About the Collection
The large size of civil engineering projects poses
special challenges to museums. Curators cannot “collect” actual
dams, bridges, tunnels, railroad stations, irrigation systems,
and skyscrapers in the same manner they might acquire coins, musical
instruments, household furniture, hand tools, or even the occasional
locomotive. Museums interested in documenting the history of civil
engineering—or other areas of life associated with very large
artifacts—must turn to various types of representations:
models, drawings, photographs, and the like.
The historic picture postcards of lighthouses showcased in this
Web display exemplify just such an effort. Like museum objects
of various sorts, these postcards can be understood and interpreted
in a number of ways. What did these lighthouses, and the seascapes
and harbors around them, look like 50 to 100 years ago? What materials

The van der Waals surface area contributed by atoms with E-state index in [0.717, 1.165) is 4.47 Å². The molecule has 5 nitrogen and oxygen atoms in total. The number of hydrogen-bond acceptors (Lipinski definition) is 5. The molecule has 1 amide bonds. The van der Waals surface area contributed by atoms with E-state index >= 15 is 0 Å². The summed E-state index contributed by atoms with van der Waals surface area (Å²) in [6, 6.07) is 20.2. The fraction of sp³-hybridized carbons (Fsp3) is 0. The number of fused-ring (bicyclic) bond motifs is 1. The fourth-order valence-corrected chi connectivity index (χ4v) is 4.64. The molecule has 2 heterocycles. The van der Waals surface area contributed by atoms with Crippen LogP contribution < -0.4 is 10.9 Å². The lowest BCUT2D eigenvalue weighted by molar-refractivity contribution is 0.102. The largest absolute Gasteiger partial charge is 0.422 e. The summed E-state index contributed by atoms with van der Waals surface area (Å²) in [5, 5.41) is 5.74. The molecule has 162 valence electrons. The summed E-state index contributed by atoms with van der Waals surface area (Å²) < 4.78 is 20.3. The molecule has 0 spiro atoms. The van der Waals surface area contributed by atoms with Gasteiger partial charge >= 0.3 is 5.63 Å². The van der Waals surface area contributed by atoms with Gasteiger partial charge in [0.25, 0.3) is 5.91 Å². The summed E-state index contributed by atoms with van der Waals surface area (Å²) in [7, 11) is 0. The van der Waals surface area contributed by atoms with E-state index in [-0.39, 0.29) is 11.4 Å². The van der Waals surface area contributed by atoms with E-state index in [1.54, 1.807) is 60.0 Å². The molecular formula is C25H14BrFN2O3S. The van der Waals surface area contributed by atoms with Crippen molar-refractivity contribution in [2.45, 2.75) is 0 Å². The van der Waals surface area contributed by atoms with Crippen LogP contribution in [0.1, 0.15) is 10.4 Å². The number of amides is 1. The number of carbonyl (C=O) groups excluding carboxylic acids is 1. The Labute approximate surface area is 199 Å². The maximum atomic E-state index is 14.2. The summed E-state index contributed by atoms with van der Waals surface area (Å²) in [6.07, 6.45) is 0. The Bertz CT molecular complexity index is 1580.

were used in their construction? How did their architectural styles
vary from region to region? Why have people found these structures
This collection of postcards depicts lighthouses in 25 states
and Canada. Most of the postcards were never mailed, and a number
of the pictured lighthouses no longer exist. Of those cards that
were mailed, the earliest was postmarked in 1904, while the majority
were postmarked during the first two decades of the last century.
But these cards merely continue a history of lighthouses and their
mementos that extends back to the ancient world.